One of the great conductors, George Szell (1897-1970) remains synonymous with the Cleveland Orchestra, the ensemble he moulded into one of the World’s elite during his tenure as music director from 1946 until his death.
This Somm twofer “features eight historic performances made for the Book-of-the-Month Club in 1954 and 1955 – seven of which are first releases – that have been restored and remastered by the multi-award-winning audio restoration engineer Lani Spahr”, and mostly splendid they sound, too, whether mono or stereo, all set down in the Masonic Auditorium.
The bulk of Szell’s estimable Cleveland discography is today found on Sony Classical (https://www.classicalsource.com/article/countdown-to-christmas-boxes-and-into-2019-1-george-szell-complete-columbia-album-collection/) and, to a lesser extent in terms of volume, Warner Classics (link below).
Somm’s collection doesn’t add significantly to Szell’s recorded repertoire, save (as far as I know) for J. S. Bach’s D-major Orchestral Suite (No.3/BWV1068), a grand and jubilant conception, rhythmically buoyant (a harpsichord clearly audible amidst the vivid trumpets and timpani), with a particularly spacious and radiant account of the celebrated ‘Air’ (of G-string fame). There follows a brace of Szell classics, a superb ‘Vltava’ from Smetana’s Má vlast, music that Szell conducted supremely well, with ardency and drama (two other Cleveland versions testify to this), and an incident-packed Till Eulenspiegel’s Merry Pranks, the musicians relishing Richard Strauss’s vivid scoring to cartoon-strip effect in what comes across as a one-take performance.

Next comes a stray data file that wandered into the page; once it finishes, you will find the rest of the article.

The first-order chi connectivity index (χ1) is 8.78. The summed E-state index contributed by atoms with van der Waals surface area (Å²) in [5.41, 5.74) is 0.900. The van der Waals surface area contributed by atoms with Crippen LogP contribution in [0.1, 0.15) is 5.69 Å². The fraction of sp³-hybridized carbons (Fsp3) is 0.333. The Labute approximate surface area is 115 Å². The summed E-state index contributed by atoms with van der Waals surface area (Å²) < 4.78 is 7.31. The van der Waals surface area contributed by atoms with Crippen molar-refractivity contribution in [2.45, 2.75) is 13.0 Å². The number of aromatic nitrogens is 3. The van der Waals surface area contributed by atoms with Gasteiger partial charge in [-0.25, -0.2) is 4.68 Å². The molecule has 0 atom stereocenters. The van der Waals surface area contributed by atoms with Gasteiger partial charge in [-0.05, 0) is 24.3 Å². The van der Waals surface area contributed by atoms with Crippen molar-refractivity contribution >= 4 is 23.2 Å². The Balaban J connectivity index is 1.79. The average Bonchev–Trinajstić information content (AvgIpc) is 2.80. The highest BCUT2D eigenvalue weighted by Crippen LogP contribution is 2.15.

Then suddenly it’s widescreen stereo … for Mozart’s Symphony 39 (K543), a reading notable for Szell’s artless transition (relationship) from pensive slow introduction to fiery Allegro, then a richly lyrical and emotionally intense Andante, a striding Minuet (I assume the eloquent clarinet-led Trio is courtesy of Robert Marcellus) and a Finale that bustles along en pointe.
Everything on the second disc is also two-channel, opening with Brahms’s Academic Festival Overture (powerful yet yielding) and his Haydn Variations (beautifully characterised; this latter being the one recording here that has been previously available), then an electrifying/impassioned Schumann 4 (in its 1851 revision) if with no lack of tenderness or suspense when required. Finally, one of the Suites (that of 1919) from Stravinsky’s Firebird, which includes a white-hot ‘Infernal Dance’ that is thrilling and chilling. Phenomenal playing.
The mono recordings reproduce more smoothly than those in stereo; the latter can sometimes be fierce in fortissimos and a bit plummy down below, if with detail always clear, and Lani Spahr, who also writes a generous booklet note, has no doubt been faithful to the source material – not that this minor caveat will deter the devotee from adding this welcome Szell supplement to that already treasured. Somm Ariadne 5011-2 (2 CDs).